NCAA Moves Forward with Internal Investigations Into Alleged Men’s Basketball Corruption
One of the FBI’s cases regarding the NCAA Division I men’s basketball corruption scandal went to trial back in October, 2018. In U.S. v. Gatto et al. the jury returned a guilty verdict on all counts against Jim Gatto, Merl Code, and Christian Dawkins. (District Court, S.D. New York, 1:17-cr-00686).
The investigation involves several college basketball programs, including the University of Arizona. In February, 2018 an FBI wiretap allegedly revealed a conversation between Arizona Head Coach Sean Miller and Christian Dawkins, reportedly discussing a $100,000 payment to then freshman center DeAndre Ayton as part of his recruitment into the class of 2017. However, no charges have been brought against Sean Miller. No evidence was produced at the recent trial confirming that Miller knew about or was directly involved in bribes, fraud, or any nefarious behavior.
The Basketball Corruption Scandal Cases Continue
Though, not all basketball corruption scandal cases have been resolved. The criminal trial for Miller’s longtime former Assistant Coach, Book Richardson, is set to begin in April, 2019.
The government alleges that Dawkins paid Richardson bribe money in exchange for steering Arizona players to Dawkins’ management company. Richardson has been charged with fraud, for soliciting bribes, and for travel act conspiracy. Among other allegations, the government alleges that he accepted $20,000 in bribes.
The NCAA to Begin Investigating Schools in College Basketball Scandal
The federal government has given the National Collegiate Athletic Association (NCAA) approval to begin its own investigations into potential NCAA violations tied to certain Universities implicated in the federal investigation into men’s college basketball.
The National Collegiate Athletic Association (NCAA) is a non-profit organization that regulates college athletes and athletic programs of member schools. The Association has its own investigation process that it and member schools are required to follow when determining if the NCAA Constitution, bylaws, or rules have been violated.
The NCAA’s enforcement investigations group is entrusted with investigating information that involves potential violations of NCAA legislation. The enforcement investigations group is committed to finding facts in a fair, accurate, collaborative and timely manner.
Each NCAA school has obligations to:
- Monitor and control its athletics programs, representatives, and student-athletes to assure compliance with the NCAA Constitution and bylaws.
- Report all instances of noncompliance to the Association in a timely manner.
The following manual is available to help guide member schools in their internal investigation process: NCAA Member Resource Guide, Investigating and Reporting Bylaw Infractions to the NCAA Enforcement Staff.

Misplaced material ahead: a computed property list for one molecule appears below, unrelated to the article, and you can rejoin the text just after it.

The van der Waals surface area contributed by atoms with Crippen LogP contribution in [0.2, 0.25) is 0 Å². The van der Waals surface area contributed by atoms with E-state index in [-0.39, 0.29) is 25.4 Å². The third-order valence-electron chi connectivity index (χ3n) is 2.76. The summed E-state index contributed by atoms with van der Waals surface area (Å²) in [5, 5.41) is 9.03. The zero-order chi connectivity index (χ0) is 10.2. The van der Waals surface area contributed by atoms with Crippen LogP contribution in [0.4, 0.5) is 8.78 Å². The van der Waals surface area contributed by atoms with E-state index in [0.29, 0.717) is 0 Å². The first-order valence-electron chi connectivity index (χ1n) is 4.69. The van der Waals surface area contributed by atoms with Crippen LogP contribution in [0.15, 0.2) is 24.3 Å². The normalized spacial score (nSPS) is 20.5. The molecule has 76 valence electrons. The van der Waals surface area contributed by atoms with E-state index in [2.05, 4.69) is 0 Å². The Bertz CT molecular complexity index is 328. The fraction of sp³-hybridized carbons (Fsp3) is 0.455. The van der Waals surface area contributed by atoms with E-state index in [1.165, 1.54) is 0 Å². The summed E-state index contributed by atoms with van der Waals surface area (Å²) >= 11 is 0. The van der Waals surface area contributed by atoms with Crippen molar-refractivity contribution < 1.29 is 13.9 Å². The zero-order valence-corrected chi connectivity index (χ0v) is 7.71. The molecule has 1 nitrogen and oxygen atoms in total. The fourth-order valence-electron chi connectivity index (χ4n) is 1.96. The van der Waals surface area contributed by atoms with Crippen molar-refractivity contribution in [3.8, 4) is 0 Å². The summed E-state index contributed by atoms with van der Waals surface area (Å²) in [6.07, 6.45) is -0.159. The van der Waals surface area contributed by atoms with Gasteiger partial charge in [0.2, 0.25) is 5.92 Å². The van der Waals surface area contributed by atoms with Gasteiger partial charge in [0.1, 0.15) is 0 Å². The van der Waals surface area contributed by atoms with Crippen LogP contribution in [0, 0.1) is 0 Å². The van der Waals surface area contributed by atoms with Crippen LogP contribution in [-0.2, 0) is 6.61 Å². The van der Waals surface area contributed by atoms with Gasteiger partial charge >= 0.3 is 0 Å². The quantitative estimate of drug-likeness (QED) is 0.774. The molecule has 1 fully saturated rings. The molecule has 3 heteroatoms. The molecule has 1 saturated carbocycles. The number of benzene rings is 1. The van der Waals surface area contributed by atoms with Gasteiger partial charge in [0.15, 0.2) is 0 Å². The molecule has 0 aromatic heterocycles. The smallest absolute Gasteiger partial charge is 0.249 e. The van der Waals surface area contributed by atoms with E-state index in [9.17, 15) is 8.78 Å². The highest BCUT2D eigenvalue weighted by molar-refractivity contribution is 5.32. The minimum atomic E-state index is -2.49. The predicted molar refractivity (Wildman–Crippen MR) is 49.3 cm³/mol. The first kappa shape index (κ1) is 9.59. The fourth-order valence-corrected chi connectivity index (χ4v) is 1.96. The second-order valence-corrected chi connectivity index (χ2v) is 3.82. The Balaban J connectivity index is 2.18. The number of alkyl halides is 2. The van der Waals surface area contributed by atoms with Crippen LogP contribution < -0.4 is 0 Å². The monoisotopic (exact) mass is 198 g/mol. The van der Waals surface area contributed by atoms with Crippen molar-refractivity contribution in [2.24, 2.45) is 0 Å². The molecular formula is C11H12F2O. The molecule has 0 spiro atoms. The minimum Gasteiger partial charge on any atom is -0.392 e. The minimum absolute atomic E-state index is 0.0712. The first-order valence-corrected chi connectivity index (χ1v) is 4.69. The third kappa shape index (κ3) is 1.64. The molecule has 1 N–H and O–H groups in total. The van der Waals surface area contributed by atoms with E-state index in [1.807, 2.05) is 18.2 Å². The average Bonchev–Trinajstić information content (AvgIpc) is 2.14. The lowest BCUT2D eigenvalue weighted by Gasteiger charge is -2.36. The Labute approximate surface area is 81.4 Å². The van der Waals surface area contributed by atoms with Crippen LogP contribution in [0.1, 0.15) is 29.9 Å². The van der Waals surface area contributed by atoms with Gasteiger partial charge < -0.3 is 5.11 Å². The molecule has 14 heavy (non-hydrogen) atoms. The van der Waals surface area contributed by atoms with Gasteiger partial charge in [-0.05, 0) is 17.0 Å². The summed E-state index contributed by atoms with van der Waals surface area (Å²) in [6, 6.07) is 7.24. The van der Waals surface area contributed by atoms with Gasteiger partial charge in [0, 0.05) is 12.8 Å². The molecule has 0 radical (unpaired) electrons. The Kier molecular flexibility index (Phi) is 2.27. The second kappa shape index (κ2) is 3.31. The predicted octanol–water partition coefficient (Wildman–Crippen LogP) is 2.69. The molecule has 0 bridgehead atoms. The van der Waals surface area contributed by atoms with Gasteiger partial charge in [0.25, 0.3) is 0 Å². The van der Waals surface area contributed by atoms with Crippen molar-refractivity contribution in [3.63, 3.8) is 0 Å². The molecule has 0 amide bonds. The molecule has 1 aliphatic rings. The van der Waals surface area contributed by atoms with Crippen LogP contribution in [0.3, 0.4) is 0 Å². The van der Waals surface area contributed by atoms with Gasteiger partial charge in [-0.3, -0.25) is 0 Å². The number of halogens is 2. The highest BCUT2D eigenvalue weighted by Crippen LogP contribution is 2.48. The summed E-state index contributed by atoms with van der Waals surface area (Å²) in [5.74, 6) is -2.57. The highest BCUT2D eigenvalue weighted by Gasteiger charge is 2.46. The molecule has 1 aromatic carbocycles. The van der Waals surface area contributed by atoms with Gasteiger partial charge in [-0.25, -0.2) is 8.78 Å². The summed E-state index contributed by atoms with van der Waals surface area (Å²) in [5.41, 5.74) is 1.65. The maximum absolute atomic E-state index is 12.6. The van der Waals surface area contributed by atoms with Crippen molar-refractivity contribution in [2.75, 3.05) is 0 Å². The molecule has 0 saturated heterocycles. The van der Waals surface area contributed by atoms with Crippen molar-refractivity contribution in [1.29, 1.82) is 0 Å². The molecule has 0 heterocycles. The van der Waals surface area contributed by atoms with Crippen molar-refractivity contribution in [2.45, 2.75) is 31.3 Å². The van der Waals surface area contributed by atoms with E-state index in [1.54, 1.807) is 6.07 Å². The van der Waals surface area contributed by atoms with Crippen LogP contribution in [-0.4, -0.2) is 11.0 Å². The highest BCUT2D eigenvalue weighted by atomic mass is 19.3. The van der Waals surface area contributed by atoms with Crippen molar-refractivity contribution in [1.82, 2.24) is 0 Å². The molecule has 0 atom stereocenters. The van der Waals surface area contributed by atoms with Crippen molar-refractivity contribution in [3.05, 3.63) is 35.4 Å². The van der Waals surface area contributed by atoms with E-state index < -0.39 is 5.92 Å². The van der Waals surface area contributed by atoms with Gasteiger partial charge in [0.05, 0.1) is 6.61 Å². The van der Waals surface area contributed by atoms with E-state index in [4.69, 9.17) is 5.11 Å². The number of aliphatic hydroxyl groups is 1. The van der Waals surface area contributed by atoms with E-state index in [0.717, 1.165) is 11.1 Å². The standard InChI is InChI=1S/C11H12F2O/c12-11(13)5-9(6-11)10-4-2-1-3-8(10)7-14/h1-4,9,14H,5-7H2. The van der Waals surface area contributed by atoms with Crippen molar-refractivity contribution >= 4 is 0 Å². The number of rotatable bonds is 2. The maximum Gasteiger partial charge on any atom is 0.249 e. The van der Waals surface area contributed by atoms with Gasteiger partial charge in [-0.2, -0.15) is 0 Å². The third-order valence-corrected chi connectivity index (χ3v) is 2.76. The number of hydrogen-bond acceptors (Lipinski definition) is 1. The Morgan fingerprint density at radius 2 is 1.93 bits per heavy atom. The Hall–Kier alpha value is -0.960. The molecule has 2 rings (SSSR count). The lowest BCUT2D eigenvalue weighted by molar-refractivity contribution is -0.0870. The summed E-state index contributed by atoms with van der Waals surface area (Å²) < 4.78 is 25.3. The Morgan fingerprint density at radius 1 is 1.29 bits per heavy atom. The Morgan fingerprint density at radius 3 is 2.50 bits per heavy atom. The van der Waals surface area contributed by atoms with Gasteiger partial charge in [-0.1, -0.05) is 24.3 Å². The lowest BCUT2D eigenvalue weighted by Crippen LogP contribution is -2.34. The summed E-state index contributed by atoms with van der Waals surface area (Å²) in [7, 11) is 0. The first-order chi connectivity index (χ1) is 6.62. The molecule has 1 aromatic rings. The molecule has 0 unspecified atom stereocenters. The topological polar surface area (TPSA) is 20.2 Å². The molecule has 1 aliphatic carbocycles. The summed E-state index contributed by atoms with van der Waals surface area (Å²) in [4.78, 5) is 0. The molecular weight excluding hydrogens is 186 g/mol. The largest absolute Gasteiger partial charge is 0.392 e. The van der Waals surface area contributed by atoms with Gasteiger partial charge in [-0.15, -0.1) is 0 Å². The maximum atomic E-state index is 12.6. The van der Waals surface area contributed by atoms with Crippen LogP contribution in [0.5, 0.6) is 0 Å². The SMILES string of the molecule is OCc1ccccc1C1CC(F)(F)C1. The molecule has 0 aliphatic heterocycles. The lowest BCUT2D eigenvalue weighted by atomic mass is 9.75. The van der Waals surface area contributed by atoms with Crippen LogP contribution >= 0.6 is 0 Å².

Failure to cooperate by a member school with the NCAA enforcement staff, Committee on Infractions, or Infractions Appeals Committee may result in further allegations against the member school and can be considered an aggravating factor when determining any penalties.
It is a violation of NCAA rules for college-bound and current student-athletes to be paid for endorsements, or as part of recruitment, based on his or her athletic ability.
If this NCAA rule is found to be broken, punishment may include student-athlete ineligibility, meaning that outcomes in games that athlete played in may be vacated, and the NCAA could ask the school to return any revenue earned during the games the student-athlete played in.
Further, athletic coaches may be suspended. As of 2013, a NCAA rule went into effect that states head coaches can be held responsible for major NCAA violations committed by assistant coaches. Under this rule it may be possible for head coach Miller to be held responsible for any major NCAA violations allegedly committed by former assistant coach Richardson.
If you believe you may be under investigation as part of the men’s basketball corruption scandal, whether by the FBI, other government agency, or the NCAA, we urge you to consult with a white collar criminal defense attorney immediately. The best way to protect your rights is to have an experienced attorney on your side.
The white collar criminal defense attorneys of Ashley D. Adams, PLC are prepared to defend your rights and combat aggressive prosecutors.
Contact us or call now (480) 219-1366 for a consultation.
The attorneys at Ashley D. Adams, PLC handle state criminal cases throughout Arizona and federal criminal cases throughout the United States, including Arizona, Oklahoma, Utah, and California.